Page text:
Junia Theodora: An Elite Woman in Early Roman Corinth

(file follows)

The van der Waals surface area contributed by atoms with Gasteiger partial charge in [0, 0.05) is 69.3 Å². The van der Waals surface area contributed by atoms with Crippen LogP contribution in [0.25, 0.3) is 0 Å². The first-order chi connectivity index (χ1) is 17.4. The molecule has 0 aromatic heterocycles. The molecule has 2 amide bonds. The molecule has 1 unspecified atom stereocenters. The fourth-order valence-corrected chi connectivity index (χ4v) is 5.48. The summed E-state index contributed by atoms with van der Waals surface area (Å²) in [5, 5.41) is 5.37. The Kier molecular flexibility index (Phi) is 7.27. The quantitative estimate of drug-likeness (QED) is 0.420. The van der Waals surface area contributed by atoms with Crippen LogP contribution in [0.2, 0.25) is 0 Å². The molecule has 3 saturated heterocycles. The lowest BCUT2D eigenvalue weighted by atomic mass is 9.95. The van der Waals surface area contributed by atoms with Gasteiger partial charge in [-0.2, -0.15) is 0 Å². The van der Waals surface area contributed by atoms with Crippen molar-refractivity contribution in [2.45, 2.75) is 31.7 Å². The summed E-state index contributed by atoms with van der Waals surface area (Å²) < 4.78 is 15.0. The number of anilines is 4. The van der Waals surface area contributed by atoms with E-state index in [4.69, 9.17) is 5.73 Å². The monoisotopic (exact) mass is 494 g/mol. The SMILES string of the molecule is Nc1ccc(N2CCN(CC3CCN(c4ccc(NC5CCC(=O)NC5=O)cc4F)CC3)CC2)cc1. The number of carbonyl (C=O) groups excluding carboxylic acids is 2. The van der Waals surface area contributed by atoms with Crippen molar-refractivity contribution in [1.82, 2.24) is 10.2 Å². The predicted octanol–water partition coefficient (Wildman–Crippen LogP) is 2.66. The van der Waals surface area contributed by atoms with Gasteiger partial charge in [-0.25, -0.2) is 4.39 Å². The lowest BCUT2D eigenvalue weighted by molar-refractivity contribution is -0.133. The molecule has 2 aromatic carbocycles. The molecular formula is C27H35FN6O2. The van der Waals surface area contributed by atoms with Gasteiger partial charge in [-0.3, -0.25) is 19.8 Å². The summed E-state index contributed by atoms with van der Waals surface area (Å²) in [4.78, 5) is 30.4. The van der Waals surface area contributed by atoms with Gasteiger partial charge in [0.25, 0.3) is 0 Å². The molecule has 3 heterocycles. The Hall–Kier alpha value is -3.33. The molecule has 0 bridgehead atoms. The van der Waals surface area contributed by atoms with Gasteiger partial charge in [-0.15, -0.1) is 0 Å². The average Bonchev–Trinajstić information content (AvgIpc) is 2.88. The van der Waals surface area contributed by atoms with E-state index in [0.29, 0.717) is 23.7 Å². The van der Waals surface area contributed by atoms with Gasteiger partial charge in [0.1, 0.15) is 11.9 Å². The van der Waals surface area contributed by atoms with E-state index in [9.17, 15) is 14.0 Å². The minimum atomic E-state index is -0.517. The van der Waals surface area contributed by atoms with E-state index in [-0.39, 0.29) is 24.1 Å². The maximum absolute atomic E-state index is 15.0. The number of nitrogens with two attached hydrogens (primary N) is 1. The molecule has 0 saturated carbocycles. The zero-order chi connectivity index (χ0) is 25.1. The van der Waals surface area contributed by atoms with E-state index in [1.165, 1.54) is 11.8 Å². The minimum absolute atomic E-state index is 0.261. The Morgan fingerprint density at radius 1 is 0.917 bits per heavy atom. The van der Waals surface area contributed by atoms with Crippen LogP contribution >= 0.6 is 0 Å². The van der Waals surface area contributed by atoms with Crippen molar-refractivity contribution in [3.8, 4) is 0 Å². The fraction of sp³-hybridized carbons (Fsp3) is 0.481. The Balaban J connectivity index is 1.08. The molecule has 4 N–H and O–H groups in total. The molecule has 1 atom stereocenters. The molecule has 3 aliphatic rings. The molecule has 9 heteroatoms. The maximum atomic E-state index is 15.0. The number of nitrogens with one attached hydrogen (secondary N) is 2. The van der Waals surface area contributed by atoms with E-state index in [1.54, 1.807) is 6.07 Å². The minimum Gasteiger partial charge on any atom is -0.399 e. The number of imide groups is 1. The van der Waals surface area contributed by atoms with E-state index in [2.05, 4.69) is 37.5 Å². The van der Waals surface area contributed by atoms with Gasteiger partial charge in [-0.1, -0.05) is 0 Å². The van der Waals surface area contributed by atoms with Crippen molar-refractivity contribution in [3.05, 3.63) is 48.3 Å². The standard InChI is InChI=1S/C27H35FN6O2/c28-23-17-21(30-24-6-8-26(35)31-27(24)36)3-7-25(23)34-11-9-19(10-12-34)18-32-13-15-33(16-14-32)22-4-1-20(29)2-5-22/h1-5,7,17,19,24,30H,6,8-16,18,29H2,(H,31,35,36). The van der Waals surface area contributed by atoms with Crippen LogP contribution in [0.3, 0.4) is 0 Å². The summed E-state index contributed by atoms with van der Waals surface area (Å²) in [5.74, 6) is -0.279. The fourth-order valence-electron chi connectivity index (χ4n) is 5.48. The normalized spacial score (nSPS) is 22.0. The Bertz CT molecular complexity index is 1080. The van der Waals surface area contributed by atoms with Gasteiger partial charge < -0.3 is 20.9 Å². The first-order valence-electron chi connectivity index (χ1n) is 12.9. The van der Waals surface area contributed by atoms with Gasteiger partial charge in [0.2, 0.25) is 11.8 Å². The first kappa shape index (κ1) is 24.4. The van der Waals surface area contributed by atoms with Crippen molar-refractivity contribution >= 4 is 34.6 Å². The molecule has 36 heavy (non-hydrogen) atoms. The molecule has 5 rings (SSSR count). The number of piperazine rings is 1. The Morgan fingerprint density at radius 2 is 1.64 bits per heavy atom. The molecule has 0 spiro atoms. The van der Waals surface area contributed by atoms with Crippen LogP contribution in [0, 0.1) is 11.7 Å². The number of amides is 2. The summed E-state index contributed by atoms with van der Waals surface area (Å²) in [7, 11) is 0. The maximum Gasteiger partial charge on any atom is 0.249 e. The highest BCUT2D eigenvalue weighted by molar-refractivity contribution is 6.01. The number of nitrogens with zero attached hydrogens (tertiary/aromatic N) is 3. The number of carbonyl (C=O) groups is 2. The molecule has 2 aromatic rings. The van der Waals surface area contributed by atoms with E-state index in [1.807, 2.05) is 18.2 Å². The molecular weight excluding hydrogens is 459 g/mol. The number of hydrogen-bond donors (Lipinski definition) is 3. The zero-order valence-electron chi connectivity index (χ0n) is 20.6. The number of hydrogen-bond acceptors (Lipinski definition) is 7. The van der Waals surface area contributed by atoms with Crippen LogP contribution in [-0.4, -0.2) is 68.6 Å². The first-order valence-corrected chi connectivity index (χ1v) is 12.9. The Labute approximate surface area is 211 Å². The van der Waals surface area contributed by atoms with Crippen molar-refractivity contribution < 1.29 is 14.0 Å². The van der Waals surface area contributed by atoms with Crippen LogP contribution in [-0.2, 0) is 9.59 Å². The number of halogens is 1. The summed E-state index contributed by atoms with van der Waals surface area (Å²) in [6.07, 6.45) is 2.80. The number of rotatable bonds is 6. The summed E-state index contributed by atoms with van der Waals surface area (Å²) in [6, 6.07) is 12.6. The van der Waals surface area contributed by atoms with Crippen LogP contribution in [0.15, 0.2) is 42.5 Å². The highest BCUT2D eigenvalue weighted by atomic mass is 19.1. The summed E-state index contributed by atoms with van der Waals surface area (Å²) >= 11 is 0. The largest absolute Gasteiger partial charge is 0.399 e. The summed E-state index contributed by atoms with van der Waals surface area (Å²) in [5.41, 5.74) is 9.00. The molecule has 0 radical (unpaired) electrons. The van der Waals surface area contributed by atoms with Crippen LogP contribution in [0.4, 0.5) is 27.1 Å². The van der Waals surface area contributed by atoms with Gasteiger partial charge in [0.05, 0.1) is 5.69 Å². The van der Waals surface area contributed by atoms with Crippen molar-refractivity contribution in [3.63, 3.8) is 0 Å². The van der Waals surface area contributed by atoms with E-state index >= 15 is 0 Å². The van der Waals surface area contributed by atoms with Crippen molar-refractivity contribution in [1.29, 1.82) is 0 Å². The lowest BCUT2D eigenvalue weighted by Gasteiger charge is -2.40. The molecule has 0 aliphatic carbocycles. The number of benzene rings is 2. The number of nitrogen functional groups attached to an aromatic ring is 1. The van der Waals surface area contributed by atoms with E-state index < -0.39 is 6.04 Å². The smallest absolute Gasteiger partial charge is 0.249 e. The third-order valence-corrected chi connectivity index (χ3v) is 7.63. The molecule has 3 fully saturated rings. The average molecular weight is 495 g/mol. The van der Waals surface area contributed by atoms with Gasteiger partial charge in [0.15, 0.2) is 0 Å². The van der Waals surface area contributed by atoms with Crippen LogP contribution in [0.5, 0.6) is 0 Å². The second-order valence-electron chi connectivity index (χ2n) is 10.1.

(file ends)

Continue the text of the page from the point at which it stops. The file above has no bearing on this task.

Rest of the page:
Most studies dealing with the Junia Theodora inscription from Corinth have discussed her significance for the province of Lycia or have compared her to Phoebe of Kenchreai (mentioned in Romans 16:1-2). This paper focuses instead on Junia as a resident Roman in Corinth, and as an independent female benefactor. The inscription does not provide much evidence about her family’s origins nor about free/freedwoman status. Her activities, however, do illustrate the ways in which gender, wealth, and religion allowed her to exercise a great deal of influence in the region’s politics, and the ways in which men eventually took control of her network.